New to Investing? Don't Do This

Estimated read time: 4 minutes

When you start investing, there are lots of things to focus on doing correctly. You want to make wise investments, so you do the things that ideally help you do that.

However, there are also plenty of things to be sure NOT to do. It's just as important to know what to avoid as it is to know what you should do when you start investing.

6 Things to Avoid for New Investors

When you begin investing, there are a lot of intimidating factors to keep in mind. We are talking about your hard earned money after all! Everyone wants to make good investments and not lose money. Keep these common pitfalls in mind as you dip your toes into the investing waters.

Don't Put All Your Eggs in One Basket

Diversification is a huge part of being a successful investor. If you make one large investment instead of spreading your money to multiple investments, you are putting your money at a higher risk.

If all your money is in one investment, and the bottom falls out of that investment, you'll have a much harder time getting your head back above water than if it was just a small portion of your diversified portfolio.

Don't Stretch Yourself Too Thin Financially

Investing is really important, but it's not the most important thing in your budget. If you really need the money you plan to invest for something else important, or might need it in an emergency, you should consider bulking up your savings a bit before making an investment with money you actually kind of need.

If making an investment and losing your money right away would be an immediate and major hardship for you, that money probably shouldn't all be going to your investment portfolio right now.

Don't Get Wrapped Up in Identifying the "Next Big Stock"

There's often a lot of buzz about what the next big stock might be, but it's virtually impossible to actually know ahead of time in most cases. Don't pay too much attention to the word on the street when making investment decisions. Chasing the next big thing, especially as a beginning investor, can be both exhausting and potentially catastrophic for your investments.

Don't Go All-In Right Away

There's a lot to learn about the various ins and outs of investing, so don't dive in head first right off the bat. Spend some time getting your feet wet and learning more about the investments you are interested in first. Start out with some smaller investments and see how that goes before investing more.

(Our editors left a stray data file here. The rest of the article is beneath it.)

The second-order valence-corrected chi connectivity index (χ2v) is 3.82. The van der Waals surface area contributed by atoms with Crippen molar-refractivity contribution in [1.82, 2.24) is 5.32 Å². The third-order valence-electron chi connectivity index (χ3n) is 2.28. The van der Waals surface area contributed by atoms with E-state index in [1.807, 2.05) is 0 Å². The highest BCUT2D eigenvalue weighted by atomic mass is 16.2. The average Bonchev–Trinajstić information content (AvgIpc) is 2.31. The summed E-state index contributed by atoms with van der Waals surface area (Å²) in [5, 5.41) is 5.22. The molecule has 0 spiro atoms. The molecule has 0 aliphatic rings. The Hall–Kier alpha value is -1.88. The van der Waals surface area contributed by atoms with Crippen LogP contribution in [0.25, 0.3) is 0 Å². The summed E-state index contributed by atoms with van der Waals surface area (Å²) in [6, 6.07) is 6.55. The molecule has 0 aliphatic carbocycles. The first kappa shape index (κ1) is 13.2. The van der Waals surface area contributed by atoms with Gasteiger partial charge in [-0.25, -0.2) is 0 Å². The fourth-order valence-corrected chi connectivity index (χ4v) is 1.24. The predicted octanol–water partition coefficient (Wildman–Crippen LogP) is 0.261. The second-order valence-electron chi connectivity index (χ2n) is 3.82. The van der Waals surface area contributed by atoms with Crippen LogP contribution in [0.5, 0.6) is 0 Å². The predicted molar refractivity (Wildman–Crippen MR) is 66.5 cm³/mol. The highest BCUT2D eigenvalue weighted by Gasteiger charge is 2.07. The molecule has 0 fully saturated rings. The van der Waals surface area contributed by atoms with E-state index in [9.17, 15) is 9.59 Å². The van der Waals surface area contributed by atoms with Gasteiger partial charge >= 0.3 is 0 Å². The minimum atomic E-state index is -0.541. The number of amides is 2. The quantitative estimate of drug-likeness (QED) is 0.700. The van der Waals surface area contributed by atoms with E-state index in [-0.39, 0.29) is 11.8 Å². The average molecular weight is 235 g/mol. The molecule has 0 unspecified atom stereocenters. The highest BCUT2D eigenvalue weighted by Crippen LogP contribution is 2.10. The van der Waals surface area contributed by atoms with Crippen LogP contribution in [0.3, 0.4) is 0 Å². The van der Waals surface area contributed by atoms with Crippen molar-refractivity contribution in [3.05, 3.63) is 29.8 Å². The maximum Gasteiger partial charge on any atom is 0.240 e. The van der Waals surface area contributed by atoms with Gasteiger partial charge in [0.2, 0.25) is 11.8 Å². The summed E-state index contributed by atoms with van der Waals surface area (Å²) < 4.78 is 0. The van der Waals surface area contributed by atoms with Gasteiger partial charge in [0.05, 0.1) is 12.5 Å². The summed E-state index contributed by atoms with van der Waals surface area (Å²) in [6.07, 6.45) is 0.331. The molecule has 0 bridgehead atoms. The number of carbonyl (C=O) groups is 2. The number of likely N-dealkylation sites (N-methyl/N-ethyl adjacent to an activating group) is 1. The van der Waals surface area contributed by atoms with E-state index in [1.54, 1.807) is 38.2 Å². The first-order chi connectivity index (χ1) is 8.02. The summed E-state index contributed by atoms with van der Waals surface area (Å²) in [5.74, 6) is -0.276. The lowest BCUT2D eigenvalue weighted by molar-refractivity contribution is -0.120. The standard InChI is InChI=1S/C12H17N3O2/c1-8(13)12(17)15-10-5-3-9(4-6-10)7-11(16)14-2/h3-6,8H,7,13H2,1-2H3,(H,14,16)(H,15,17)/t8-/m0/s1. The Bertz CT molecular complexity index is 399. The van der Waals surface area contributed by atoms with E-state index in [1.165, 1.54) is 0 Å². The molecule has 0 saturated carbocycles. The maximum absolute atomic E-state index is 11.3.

If you want a super low risk way to learn, consider a virtual stock simulator that allows you to learn more about investing without actually using money. While you aren't reaping any financial benefits from this, you are learning valuable insights that could help you when you feel comfortable enough to actually invest.

Don't Leverage Up to Buy More Stock

Bottom line: don't borrow more money than you have just to invest it. If the investment goes awry, not only have you lost your own money, but you are further in the hole due to debt from borrowing even more.

Don't Pay Attention to Penny Stocks

On the surface, penny stocks are enticing. They might especially catch the attention of a new investor that is looking for relatively low-level investments to make as they learn. However, penny stocks tend to actually be pretty high risk investments due to the volatility that comes with their small size.

Ask Yourself This Before You Invest

Do you feel like you are ready to make your first investment? Here are a few final questions to ask yourself before you jump in.

Do you feel confident you understand what you're about to invest in?

Make sure you are sticking with investments you actually understand and have a good grasp on. This might require a significant amount of research and maybe even mean you have to meet with a professional to help you feel confident that you fully understand the investment you are about to make.

How will this investment make you money?

Investing is all about watching your money grow, so it is important to see a clear path to earning a return before making an investment. This might look many different ways for different investments, and it will require you to also think through some "what-ifs" that could make earning a return challenging.

How much will it cost me to make this investment?

Fees and other additional costs can sneak up on you quickly if you don't make sure to pay attention to them. Know exactly how much you are paying to make an investment before deciding to do so. Carefully consider the overall costs associated with not just buying and selling an investment but also managing it in between.

How risky is this investment?

Unfortunately, it's going to be impossible to find an investment that has absolutely no risk involved. Without the ability to see into the future, there will always be an inherent risk level to investing. Some investments are going to be riskier than others, however, so weighing that level of risk and considering how much you can afford to lose is important.